The 3rd Gen Honda Clarity FCV sedan made its global premiere at the 2015 Tokyo Motor Show with the intentions to expand into production model as early as 2016
The 44th running of the Tokyo Motor Show emphasises Japanese automakers’ vision towards the future as the big guns like Toyota, Honda and Nissan came blazing with their own interpretations not only on the design front but also the cutting-edge technologies, that will hew out the solutions for next generation of mobility
One among them was 3rd Gen Honda Clarity FCV (Fuel Cell Vehicle), the hydrogen fuel-cell powered sedan that is set to go on sale in the opening quarter of 2016 in Japan, initially in small volumes before becoming available worldwide.
Fuel cell vehicles will use a fuel cell to create electricity to power an electric motor generally by using oxygen from the air and compressed hydrogen. Honda has been in the FCV business since 2002, and for its third generation Clarity sedan it managed to shrink the fuel cell stack by a third of its size, amidst improving the power output by more than half from its predecessor.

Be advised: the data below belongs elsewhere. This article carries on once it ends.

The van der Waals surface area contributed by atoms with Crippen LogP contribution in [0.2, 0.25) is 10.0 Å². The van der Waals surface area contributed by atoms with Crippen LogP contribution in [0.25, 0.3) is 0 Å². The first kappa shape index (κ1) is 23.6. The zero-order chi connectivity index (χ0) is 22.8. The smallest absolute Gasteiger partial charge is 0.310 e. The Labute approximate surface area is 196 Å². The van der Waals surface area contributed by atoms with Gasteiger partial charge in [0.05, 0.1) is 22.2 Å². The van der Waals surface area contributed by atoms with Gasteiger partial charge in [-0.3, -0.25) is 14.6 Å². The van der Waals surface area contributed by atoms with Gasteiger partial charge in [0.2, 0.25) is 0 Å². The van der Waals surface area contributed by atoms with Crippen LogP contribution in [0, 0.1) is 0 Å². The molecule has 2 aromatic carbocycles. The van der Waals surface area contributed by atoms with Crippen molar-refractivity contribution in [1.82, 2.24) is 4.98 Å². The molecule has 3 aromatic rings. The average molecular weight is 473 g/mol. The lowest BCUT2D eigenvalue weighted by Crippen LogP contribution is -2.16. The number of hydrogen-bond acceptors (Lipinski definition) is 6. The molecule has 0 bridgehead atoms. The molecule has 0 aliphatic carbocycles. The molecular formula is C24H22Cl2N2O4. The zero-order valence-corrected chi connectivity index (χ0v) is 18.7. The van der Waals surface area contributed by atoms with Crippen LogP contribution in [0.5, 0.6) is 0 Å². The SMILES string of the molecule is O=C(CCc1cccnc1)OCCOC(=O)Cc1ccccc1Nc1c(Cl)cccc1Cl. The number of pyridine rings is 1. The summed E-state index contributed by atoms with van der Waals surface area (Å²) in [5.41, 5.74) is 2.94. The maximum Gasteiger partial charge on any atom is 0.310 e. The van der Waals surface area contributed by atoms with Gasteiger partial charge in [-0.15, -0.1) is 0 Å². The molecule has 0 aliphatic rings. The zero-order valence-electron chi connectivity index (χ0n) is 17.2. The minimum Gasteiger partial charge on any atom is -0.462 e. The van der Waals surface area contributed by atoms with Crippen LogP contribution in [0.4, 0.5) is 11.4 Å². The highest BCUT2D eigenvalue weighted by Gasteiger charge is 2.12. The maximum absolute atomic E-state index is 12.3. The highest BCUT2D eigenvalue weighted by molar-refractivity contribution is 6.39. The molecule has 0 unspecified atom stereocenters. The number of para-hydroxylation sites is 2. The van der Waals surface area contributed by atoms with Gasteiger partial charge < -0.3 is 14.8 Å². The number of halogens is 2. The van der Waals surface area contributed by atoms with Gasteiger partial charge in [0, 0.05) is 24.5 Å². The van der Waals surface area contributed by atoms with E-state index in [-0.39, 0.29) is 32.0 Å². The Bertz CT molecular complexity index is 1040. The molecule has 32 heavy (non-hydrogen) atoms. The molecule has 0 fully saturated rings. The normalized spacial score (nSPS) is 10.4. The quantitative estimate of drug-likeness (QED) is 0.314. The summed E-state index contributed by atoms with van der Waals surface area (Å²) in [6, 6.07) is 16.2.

The reduction of the fuel-cell stack and drivetrain system sizes have done wonders as no compromise was made to the room for five adults since the engine compartment takes up space as similar to that of a V6 petrol engine.
With the range of nearly 700 kilometres and most importantly the time taken to refill is just around three minutes, unlike some of the Electric Vehicles that consume hours to get fully charged, the Clarity FCV will boast a genuine contention for Toyota’s Mirai that works on the same fuel-cell technology.
Honda’s new chief executive, Takahiro Hachigo, who is at the helm since June has openly stated that his company is looking to partner other auto manufacturers to develop next generation technologies, be it in the form of fuel-cell and electric powertrain developments, ever-increasing demands for safety improvements and so on.
Whilst denying involvement of any manufacturer yet, it is highly unlikely that the Japanese giants will proceed with equity tie-ups as similar to some of its fellow compatriots.
Mr. Hachigo’s appointment came about after Honda tried to aggressively expand sales that prompted vehicle recalls and damaged its credibility among customers. On the account of stepping up to the plate for various market needs, Hachigo weighs up streamlining model variations and also studying efficient ways to adopt modular systems if necessary.
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